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Recently, our older daughter, Kendall, kept begging us to take a trip to Disney World. We believed as a family with a child on the autism spectrum, Disney World would be too much of a challenge. Oftentimes our vacations are simple family trips without any large-scale plans. In the past, when there has been too much unscheduled time on vacations, it became stressful for our son Gavin, who is on the autism spectrum. It resulted in meltdowns and a one- to two-week turnaround to get Gavin back on his regular schedule when we returned home. Nonetheless, we knew Kendall’s patience was fading. The idea of taking a vacation without Gavin left me devastated, but consistently telling Kendall her brother wasn’t ready didn’t leave me feeling any better. So we made the decision we would travel as a family of four to Disney World and work on any challenges that might arise.

I was feeling a lot of stress about the trip, and talking to everyone else about their trips to Disney World left me feeling even more anxious. Prior to going to Disney World, we received a lot of “good luck” comments from friends and family members. They quickly followed the remarks with statements about how we would need a vacation from our vacation when we returned. Many offered how busy Disney World could feel and shared with us that we would probably feel over-scheduled. My fears about this trip started to increase with every passing conversation. We had already struggled to enjoy a family trip in the past, and this was a lot of money to throw at something that might be an even worse experience for Gavin.

Luckily, this was not the case for us. In reality, all of the active schedules and plans made our trip easier. Gavin understands schedules; he thrives on them. I had convinced myself it would be a stressful trip, but it turned out to be magical. Disney World gave us the vacation we had been wanting for three years. Disney World gave me the first opportunity to sit back and watch my children smile, laugh, and stare off in amazement as they interacted with various characters and attractions at the parks.

When left to his own decision-making for activities, Gavin often struggles with the many different options. Disney World’s schedules and plethora of online information allowed us to preview everything for him so he had an idea going into the trip of what to expect. Disney World provided everything we needed as a special needs family to give Gavin an enjoyable vacation. He woke up every day with a schedule of what we were going to be doing and had to show little flexibility or decision-making throughout the day. When we encountered a line not worth waiting in, we used “this then that” language that he was familiar with from his classwork, and it helped the majority of the time. None of us felt over-planned. For once, I felt relaxed. We were all finally enjoying a family vacation.

If your family has a child on the autism spectrum and you are considering a trip to Disney World, I would also encourage you to look at the Disability Access Service (DAS) plan. This plan allows guests with disabilities at the Walt Disney World Resorts to receive a return time for attractions based on the current wait time. Disability Access Services can be accessed by visiting guest relations at any of the four parks. For more information regarding Disney’s disability services, click here.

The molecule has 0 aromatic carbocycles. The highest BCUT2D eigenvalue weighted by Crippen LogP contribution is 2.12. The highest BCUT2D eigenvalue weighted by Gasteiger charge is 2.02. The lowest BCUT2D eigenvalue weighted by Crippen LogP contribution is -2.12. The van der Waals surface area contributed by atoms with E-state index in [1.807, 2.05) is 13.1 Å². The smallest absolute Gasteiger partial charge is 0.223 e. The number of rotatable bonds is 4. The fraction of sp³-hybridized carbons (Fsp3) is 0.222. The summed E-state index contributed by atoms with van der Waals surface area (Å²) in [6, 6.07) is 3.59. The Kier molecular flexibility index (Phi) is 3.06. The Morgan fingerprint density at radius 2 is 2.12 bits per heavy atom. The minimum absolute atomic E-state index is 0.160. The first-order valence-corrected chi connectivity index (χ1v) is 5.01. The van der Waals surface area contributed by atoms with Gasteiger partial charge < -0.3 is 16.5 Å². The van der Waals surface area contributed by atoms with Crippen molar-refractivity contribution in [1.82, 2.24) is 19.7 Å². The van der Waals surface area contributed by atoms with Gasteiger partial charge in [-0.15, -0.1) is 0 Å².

family riding small world ride at disney world

Images via Contributor.

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Why I Play an Autism-Friendly Santa and Penguin During the Holidays

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The holiday season is one of my favorite times of the year. When I was growing up on the autism spectrum, music became a form of therapy for me. This started with Broadway tunes but then also with an absolute love of Christmas music. “Silent Night,” “Jingle Bells” and so many more classics made me fall in love with the holiday season. As I got older, between listening to Michael Buble’s Christmas album, watching the movie “Elf” or just spending time with the family, I truly was able to fall in love with every moment I’d have during the season.

As someone who has overcome many of his challenges on the autism spectrum, I try to give back to our community as much as I can. This started several years ago by mentoring teens with autism and other special needs. I never had a positive role model I could look up to growing up. This made me want to support the future generations of kids by being a mentor to them during their development.

While this has been a life-changing experience, once thing I noticed was that there had to be some way I could connect to the larger special needs community. That’s when the idea came about to help children on the spectrum. Now every year I dress up as Santa Claus to give children with autism a chance to meet the big guy in a sensory-friendly setting. We have sponsors donate to have the kids come free of charge, and any proceeds from the event go to a college scholarship fund for students with autism.

Each kid I meet has my complete attention for those few minutes. Each one of them has their own story, and every time I interact with them, I try to meet them where they are. Whether it’s me sitting on the ground playing with toys with them or keeping my distance if they want or need space, I’m here for them to have an amazing holiday event.

This event led me to get more involved in other events in my hometown. An autism school I’ve spoken at in the past has a holiday breakfast each year, and now I go to volunteer as an autism-friendly penguin to hand out toys to the kids.

No matter where our journey takes us next with these events during the holidays, I can only hope our community will continue to find ways to volunteer and give back to others. Volunteering and getting involved is one of the best ways you can support us not only during the holidays but all year round.

Wishing you all happy holidays!
Kerry, the Autism-Friendly Santa and Penguin

You can learn more about our Autism-Friendly Santa event for this year here.

A version of this post originally appeared on Kerrymagro.com.